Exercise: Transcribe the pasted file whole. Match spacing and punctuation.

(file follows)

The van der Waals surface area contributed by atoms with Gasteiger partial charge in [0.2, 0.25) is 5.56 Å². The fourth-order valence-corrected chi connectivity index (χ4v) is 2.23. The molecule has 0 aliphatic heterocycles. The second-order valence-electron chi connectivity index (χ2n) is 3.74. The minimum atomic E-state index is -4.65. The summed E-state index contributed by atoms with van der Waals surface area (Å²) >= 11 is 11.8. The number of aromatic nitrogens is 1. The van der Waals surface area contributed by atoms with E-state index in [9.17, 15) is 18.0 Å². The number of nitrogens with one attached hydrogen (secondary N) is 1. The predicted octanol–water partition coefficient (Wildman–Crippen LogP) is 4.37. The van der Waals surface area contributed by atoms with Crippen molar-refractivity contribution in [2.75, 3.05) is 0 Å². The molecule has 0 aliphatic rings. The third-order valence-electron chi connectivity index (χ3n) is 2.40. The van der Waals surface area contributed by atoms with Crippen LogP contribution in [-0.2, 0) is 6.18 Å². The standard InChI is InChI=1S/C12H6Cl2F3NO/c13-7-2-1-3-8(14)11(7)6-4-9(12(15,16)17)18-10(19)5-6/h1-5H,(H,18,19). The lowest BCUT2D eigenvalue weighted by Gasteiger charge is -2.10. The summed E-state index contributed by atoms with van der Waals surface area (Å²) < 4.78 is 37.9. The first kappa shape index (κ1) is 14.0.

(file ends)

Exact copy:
The van der Waals surface area contributed by atoms with Gasteiger partial charge in [0.2, 0.25) is 5.56 Å². The fourth-order valence-corrected chi connectivity index (χ4v) is 2.23. The molecule has 0 aliphatic heterocycles. The second-order valence-electron chi connectivity index (χ2n) is 3.74. The minimum atomic E-state index is -4.65. The summed E-state index contributed by atoms with van der Waals surface area (Å²) >= 11 is 11.8. The number of aromatic nitrogens is 1. The van der Waals surface area contributed by atoms with E-state index in [9.17, 15) is 18.0 Å². The number of nitrogens with one attached hydrogen (secondary N) is 1. The predicted octanol–water partition coefficient (Wildman–Crippen LogP) is 4.37. The van der Waals surface area contributed by atoms with Crippen molar-refractivity contribution in [2.75, 3.05) is 0 Å². The molecule has 0 aliphatic rings. The third-order valence-electron chi connectivity index (χ3n) is 2.40. The van der Waals surface area contributed by atoms with Crippen LogP contribution in [-0.2, 0) is 6.18 Å². The standard InChI is InChI=1S/C12H6Cl2F3NO/c13-7-2-1-3-8(14)11(7)6-4-9(12(15,16)17)18-10(19)5-6/h1-5H,(H,18,19). The lowest BCUT2D eigenvalue weighted by Gasteiger charge is -2.10. The summed E-state index contributed by atoms with van der Waals surface area (Å²) < 4.78 is 37.9. The first kappa shape index (κ1) is 14.0.